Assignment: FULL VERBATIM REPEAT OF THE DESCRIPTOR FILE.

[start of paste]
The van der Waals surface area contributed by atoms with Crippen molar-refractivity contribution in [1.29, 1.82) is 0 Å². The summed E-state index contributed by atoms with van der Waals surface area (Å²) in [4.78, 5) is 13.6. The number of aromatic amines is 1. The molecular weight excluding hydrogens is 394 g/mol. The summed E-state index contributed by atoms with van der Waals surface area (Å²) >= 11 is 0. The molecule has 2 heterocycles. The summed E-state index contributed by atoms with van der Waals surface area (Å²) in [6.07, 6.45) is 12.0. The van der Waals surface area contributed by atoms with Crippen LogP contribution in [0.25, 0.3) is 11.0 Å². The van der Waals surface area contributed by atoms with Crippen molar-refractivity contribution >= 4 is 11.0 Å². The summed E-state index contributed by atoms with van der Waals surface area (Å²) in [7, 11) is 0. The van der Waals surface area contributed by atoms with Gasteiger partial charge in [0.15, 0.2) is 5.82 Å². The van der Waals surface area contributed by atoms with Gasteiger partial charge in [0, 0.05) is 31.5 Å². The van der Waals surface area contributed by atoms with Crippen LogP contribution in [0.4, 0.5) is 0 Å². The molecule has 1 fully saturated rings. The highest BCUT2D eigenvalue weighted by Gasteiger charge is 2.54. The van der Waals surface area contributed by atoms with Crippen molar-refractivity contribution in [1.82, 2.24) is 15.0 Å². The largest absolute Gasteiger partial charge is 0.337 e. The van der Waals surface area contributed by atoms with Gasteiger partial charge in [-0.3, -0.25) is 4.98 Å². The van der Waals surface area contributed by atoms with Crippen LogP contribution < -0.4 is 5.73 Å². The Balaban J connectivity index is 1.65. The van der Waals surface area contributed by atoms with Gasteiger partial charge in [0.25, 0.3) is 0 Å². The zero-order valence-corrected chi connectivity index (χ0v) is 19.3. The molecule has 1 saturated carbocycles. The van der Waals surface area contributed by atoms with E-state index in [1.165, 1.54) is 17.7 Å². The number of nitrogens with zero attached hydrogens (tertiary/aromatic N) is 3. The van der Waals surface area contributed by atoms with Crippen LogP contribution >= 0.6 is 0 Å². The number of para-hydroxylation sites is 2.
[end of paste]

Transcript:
The van der Waals surface area contributed by atoms with Crippen molar-refractivity contribution in [1.29, 1.82) is 0 Å². The summed E-state index contributed by atoms with van der Waals surface area (Å²) in [4.78, 5) is 13.6. The number of aromatic amines is 1. The molecular weight excluding hydrogens is 394 g/mol. The summed E-state index contributed by atoms with van der Waals surface area (Å²) >= 11 is 0. The molecule has 2 heterocycles. The summed E-state index contributed by atoms with van der Waals surface area (Å²) in [6.07, 6.45) is 12.0. The van der Waals surface area contributed by atoms with Crippen LogP contribution in [0.25, 0.3) is 11.0 Å². The van der Waals surface area contributed by atoms with Crippen molar-refractivity contribution >= 4 is 11.0 Å². The summed E-state index contributed by atoms with van der Waals surface area (Å²) in [7, 11) is 0. The van der Waals surface area contributed by atoms with Gasteiger partial charge in [0.15, 0.2) is 5.82 Å². The van der Waals surface area contributed by atoms with Gasteiger partial charge in [0, 0.05) is 31.5 Å². The van der Waals surface area contributed by atoms with Crippen LogP contribution in [0.4, 0.5) is 0 Å². The molecule has 1 fully saturated rings. The highest BCUT2D eigenvalue weighted by Gasteiger charge is 2.54. The van der Waals surface area contributed by atoms with Crippen molar-refractivity contribution in [1.82, 2.24) is 15.0 Å². The largest absolute Gasteiger partial charge is 0.337 e. The van der Waals surface area contributed by atoms with Gasteiger partial charge in [-0.3, -0.25) is 4.98 Å². The van der Waals surface area contributed by atoms with Crippen LogP contribution < -0.4 is 5.73 Å². The Balaban J connectivity index is 1.65. The van der Waals surface area contributed by atoms with Gasteiger partial charge in [0.25, 0.3) is 0 Å². The zero-order valence-corrected chi connectivity index (χ0v) is 19.3. The molecule has 1 saturated carbocycles. The van der Waals surface area contributed by atoms with E-state index in [1.165, 1.54) is 17.7 Å². The number of nitrogens with zero attached hydrogens (tertiary/aromatic N) is 3. The van der Waals surface area contributed by atoms with Crippen LogP contribution >= 0.6 is 0 Å². The number of para-hydroxylation sites is 2.